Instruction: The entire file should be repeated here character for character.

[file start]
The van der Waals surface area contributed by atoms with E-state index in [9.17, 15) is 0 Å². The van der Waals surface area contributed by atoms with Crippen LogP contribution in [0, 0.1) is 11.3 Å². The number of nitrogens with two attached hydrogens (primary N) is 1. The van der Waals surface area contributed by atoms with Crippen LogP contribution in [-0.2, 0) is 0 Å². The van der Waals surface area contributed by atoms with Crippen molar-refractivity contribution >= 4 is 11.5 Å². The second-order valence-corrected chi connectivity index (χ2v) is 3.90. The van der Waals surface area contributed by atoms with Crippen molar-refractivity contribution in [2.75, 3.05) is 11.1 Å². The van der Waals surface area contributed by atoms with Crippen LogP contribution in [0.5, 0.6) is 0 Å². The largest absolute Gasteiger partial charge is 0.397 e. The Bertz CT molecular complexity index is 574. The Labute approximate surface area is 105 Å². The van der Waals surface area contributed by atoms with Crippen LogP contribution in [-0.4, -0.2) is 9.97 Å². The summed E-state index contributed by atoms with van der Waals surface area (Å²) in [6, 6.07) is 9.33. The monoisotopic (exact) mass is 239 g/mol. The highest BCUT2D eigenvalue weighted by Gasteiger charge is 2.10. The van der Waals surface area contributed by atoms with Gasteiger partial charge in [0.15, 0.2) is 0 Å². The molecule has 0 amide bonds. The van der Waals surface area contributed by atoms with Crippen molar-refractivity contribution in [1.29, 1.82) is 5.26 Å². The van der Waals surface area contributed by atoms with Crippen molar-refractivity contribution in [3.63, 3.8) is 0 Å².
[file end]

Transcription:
The van der Waals surface area contributed by atoms with E-state index in [9.17, 15) is 0 Å². The van der Waals surface area contributed by atoms with Crippen LogP contribution in [0, 0.1) is 11.3 Å². The number of nitrogens with two attached hydrogens (primary N) is 1. The van der Waals surface area contributed by atoms with Crippen LogP contribution in [-0.2, 0) is 0 Å². The van der Waals surface area contributed by atoms with Crippen molar-refractivity contribution >= 4 is 11.5 Å². The second-order valence-corrected chi connectivity index (χ2v) is 3.90. The van der Waals surface area contributed by atoms with Crippen molar-refractivity contribution in [2.75, 3.05) is 11.1 Å². The van der Waals surface area contributed by atoms with Crippen LogP contribution in [0.5, 0.6) is 0 Å². The largest absolute Gasteiger partial charge is 0.397 e. The Bertz CT molecular complexity index is 574. The Labute approximate surface area is 105 Å². The van der Waals surface area contributed by atoms with Crippen LogP contribution in [-0.4, -0.2) is 9.97 Å². The summed E-state index contributed by atoms with van der Waals surface area (Å²) in [6, 6.07) is 9.33. The monoisotopic (exact) mass is 239 g/mol. The highest BCUT2D eigenvalue weighted by Gasteiger charge is 2.10. The van der Waals surface area contributed by atoms with Gasteiger partial charge in [0.15, 0.2) is 0 Å². The molecule has 0 amide bonds. The van der Waals surface area contributed by atoms with Crippen molar-refractivity contribution in [1.29, 1.82) is 5.26 Å². The van der Waals surface area contributed by atoms with Crippen molar-refractivity contribution in [3.63, 3.8) is 0 Å².